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I heard this question a few days ago, so reciting from memory:

If I were to randomly choose an arbitrarily large positive integer $n$, could I write a function that determines the likelihood of it being prime?

Intuitively, what would it mean to assign a probability to an integer of being prime?

Edit 1

I'm not sure how to incorporate the prime-counting function into this.

Edit 2

Alright, so the page on the prime number theorem says that:

Informally speaking, the prime number theorem states that if a random integer is selected in the range of zero to some large integer N, the probability that the selected integer is prime is about 1 / ln(N), where ln(N) is the natural logarithm of N.

Looking through the references, though, I can't find a more formal proof. So I will revise my question.

For a random integer selected in the range of $0$ to some large integer $N$, prove that the probability the selected integer is prime is $\frac{1}{\ln{N}}$.

Edit 3

If the selected integer $n$ was prime, it's necessary that it has no prime factors $p\leq\sqrt{n}$. If we could find the probability that $n$ is divisible by $p$ as some function of $p$, then could we write$$\prod_{p=2}^{\sqrt{n}}\left(1-f(p)\right)$$where $f(p)$ is the probability that $n$ is divisible by $p$?

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    $\begingroup$ At the very least you would first have to define exactly what you mean by picking an integer at random. $\endgroup$ Nov 10, 2012 at 10:48
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    $\begingroup$ Is this a field of study? See probabilistic number theory. $\endgroup$
    – Did
    Nov 10, 2012 at 11:01
  • $\begingroup$ I think this proof is a rewarding one to study. $\endgroup$ Nov 10, 2012 at 11:47

3 Answers 3

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On your second question, what it might mean to assign a probability to the likelihood of a number being prime, you might want to take a look at this answer, the discussion in the comments under it, and in particular the book that I refer to there, Towards a Philosophy of Real Mathematics by David Corfield.

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  • $\begingroup$ Thanks for the link, I'll take a day to read and understand what's going on before returning to this question. $\endgroup$ Nov 10, 2012 at 11:29
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Care should be taken in the sense we take the "density" of primes.

The prime number theorem states that $$ \pi(n)=\frac{n}{\log(n)}+O\left(\frac{n}{\log(n)^2}\right)\tag{1} $$ Thus, $$ \begin{align} \pi(n(1+\alpha))-\pi(n) &=\frac{n(1+\alpha)}{\log(n)+\log(1+\alpha)}-\frac{n}{\log(n)}+O\left(\frac{n}{\log(n)^2}\right)\\ &=\frac{n(1+\alpha)}{\log(n)}-\frac{n}{\log(n)}+O\left(\frac{n}{\log(n)^2}\right)\\ &=\frac{\alpha n}{\log(n)}+O\left(\frac{n}{\log(n)^2}\right)\tag{2} \end{align} $$ Therefore, $$ \frac{\pi(n(1+\alpha))-\pi(n)}{\alpha n} =\frac1{\log(n)}+O\left(\frac1{\alpha\log(n)^2}\right)\tag{3} $$ In the sense of $(3)$, the density of primes is $\dfrac1{\log(n)}$.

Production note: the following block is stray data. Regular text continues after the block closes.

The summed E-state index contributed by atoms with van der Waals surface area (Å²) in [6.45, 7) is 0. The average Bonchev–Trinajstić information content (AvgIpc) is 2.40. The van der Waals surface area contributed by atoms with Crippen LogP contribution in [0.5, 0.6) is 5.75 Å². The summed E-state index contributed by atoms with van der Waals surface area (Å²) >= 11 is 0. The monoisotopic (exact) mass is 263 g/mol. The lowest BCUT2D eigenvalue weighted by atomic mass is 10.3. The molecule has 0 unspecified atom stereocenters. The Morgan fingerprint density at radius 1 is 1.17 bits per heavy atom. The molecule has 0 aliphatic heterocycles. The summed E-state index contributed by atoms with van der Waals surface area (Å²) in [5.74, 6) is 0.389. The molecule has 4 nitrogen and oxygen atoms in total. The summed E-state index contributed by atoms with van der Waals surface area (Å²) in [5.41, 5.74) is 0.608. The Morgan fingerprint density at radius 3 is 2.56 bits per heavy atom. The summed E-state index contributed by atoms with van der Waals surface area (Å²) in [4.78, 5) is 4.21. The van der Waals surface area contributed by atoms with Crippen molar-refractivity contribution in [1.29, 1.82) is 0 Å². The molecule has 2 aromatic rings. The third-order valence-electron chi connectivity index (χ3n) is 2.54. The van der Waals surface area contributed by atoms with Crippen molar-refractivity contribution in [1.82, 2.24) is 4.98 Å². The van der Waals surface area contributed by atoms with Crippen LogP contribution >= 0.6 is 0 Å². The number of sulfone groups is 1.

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  • $\begingroup$ A very cool solution. Thanks! $\endgroup$ Nov 10, 2012 at 21:34
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By the prime number theorem it is usually accurate to assume as a heuristic that the probability that $n$ is prime is about $\frac{1}{\log{n}}$.

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    $\begingroup$ Thanks for the reference, I should incorporate this into my question. $\endgroup$ Nov 10, 2012 at 10:58
  • $\begingroup$ But you have reworded the title in such a way that the question is less answerable. You might also like to consider the Riemann hypothesis and Cramér's conjecture. $\endgroup$ Nov 10, 2012 at 11:12
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    $\begingroup$ I'm sorry, I'm trying to avoid vagueness. How would you suggest I change my question? $\endgroup$ Nov 10, 2012 at 11:19
  • $\begingroup$ There is no easy way to narrow it down. I think vaguer is better. $\endgroup$ Nov 10, 2012 at 11:23

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